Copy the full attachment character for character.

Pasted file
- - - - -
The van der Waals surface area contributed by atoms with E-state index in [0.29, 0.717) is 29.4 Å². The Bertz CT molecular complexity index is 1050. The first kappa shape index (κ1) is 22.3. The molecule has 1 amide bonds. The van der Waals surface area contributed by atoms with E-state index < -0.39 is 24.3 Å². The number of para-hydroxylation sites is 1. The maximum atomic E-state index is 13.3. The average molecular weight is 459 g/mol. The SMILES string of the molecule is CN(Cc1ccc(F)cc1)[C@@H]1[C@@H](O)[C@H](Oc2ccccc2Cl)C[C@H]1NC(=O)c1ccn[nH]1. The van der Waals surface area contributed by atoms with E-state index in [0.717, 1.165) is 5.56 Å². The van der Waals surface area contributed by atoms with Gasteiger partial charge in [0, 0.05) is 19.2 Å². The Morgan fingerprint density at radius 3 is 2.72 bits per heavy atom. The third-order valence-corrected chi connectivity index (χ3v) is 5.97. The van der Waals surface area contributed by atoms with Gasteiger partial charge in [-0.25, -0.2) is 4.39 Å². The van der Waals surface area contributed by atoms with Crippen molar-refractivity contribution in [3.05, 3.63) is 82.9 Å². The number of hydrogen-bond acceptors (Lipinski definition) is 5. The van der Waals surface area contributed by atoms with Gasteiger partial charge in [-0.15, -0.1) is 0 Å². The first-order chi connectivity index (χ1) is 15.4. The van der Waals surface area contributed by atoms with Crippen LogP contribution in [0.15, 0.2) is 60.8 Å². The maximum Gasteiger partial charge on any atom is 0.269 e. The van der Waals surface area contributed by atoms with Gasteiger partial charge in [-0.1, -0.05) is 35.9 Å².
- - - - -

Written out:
The van der Waals surface area contributed by atoms with E-state index in [0.29, 0.717) is 29.4 Å². The Bertz CT molecular complexity index is 1050. The first kappa shape index (κ1) is 22.3. The molecule has 1 amide bonds. The van der Waals surface area contributed by atoms with E-state index < -0.39 is 24.3 Å². The number of para-hydroxylation sites is 1. The maximum atomic E-state index is 13.3. The average molecular weight is 459 g/mol. The SMILES string of the molecule is CN(Cc1ccc(F)cc1)[C@@H]1[C@@H](O)[C@H](Oc2ccccc2Cl)C[C@H]1NC(=O)c1ccn[nH]1. The van der Waals surface area contributed by atoms with E-state index in [0.717, 1.165) is 5.56 Å². The van der Waals surface area contributed by atoms with Gasteiger partial charge in [0, 0.05) is 19.2 Å². The Morgan fingerprint density at radius 3 is 2.72 bits per heavy atom. The third-order valence-corrected chi connectivity index (χ3v) is 5.97. The van der Waals surface area contributed by atoms with Gasteiger partial charge in [-0.25, -0.2) is 4.39 Å². The van der Waals surface area contributed by atoms with Crippen molar-refractivity contribution in [3.05, 3.63) is 82.9 Å². The number of hydrogen-bond acceptors (Lipinski definition) is 5. The van der Waals surface area contributed by atoms with Gasteiger partial charge in [-0.15, -0.1) is 0 Å². The first-order chi connectivity index (χ1) is 15.4. The van der Waals surface area contributed by atoms with Crippen LogP contribution in [0.15, 0.2) is 60.8 Å². The maximum Gasteiger partial charge on any atom is 0.269 e. The van der Waals surface area contributed by atoms with Gasteiger partial charge in [-0.1, -0.05) is 35.9 Å².